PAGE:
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    Will Fruit-Picking Robots be tiny or huge by 2030

    Meet Tom Coen, the CEO of Octinion. He is on a mission to use robotics to transform fruit harvesting.

    And Meet Pedro, a helicopter pilot whose world is soon to be disrupted by Daniel.

    In this article, I predict how huge fruit-picking robots will be by 2030 on a scale of 1 to 10 based on looking at:

    • The technology needed
    • The companies making it happen
    • What's to love
    • jobs that will be hired.


    Fruit-picking robots will be huge if the three major technology challenges are solved.

    Identifying ripe fruit

    By 2030, the technology needed to identify ripe fruit will be solved.
    Today, Kaya's strawberry pickers decide which fruit is ripe to pick.
    How does Tom do this with technology? He uses stereo vision cameras that allow the robot to “see” in 3D form. With the help of a machine learning algorithm trained on more than a thousand ripe fruit images, it decides if it is ready for harvest.
    Tevel's robot spots ripe fruits.  As you see here apples.  But also it can do oranges and avocados.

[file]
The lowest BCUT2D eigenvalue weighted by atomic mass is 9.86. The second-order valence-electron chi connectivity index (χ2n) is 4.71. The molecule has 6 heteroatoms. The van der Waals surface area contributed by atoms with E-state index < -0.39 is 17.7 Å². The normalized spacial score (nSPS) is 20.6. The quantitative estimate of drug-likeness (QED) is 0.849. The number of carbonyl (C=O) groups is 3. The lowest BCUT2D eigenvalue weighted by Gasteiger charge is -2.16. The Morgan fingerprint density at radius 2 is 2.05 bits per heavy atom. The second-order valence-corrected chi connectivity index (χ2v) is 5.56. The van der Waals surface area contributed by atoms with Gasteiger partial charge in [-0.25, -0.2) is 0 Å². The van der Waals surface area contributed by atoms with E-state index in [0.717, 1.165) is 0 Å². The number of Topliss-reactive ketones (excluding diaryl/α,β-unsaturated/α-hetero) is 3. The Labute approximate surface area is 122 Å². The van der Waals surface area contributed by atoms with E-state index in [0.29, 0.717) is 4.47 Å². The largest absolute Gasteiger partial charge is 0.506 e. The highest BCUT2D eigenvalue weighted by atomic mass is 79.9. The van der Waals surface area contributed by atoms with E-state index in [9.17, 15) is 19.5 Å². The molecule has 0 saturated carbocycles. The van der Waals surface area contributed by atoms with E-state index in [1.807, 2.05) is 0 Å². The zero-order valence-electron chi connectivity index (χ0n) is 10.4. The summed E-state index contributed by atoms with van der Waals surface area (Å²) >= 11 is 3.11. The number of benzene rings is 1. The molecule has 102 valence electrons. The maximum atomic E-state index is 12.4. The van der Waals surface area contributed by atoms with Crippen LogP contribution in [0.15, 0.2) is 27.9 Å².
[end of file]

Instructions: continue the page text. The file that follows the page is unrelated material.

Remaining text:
Identify ripe fruit

    Pick the fruit

    The technology to pick the fruit is Solved. By 2030, advances in end-of-arm tooling technologies are giving robots more subtle grips, allowing them to pick softer fruits.
    Firstly it uses proximity sensors to guide its arm to reach out to the fruit.
    Once in position, the arm's soft cushioned plastic paws open up and grip carefully.
    The gripper then turns the fruit 90 degrees to snap it off its stalk and put the fruit in a container.
    There is a differently designed robot for each type of fruit  - here you see Root AI's tomato picking robot.

    Pick the fruit

    Measure it

    The technology that Tom uses to measure  it all is solved. Tom gets real-time data on his robotic fruit pickers via his tablet. The app provides real time updates on...time to complete...quantity picked...and total cost.

    Measure it


    Fruit Picking Robots will be huge if there are unicorns -  startup companies that have a valuation of more than a billion dollars and when there's plenty of big established companies.


    Octinion, the Belgium-based engineering company is on its way to becoming a unicorn. Tom is an engineering PHD and founded the company in 2009. It's Rubion robot launched in 2019 the first autonomous strawberry picking robot.


    Based in Israel, Tevel is growing. Yaniv Maor is the CEO and is a computer scientist by training. It's pioneering these incredible flying fruit picking robots.

    Abundant Robotics

    Abundant Robotics is also a company driving things forward. Founded in 2016, its investors include Google Ventures. Its robot gently sucks the ripe apples off the tree. The development team alternates between the northern and southern hemispheres to catch two harvests per year by also picking in New Zealand.

    Big companies are also active including KUBOTA and John Deere.

    Investing in startups
    Farm equipment manufacturers like Kubota from Japan are investing in startups. They put $20 million into Tevel.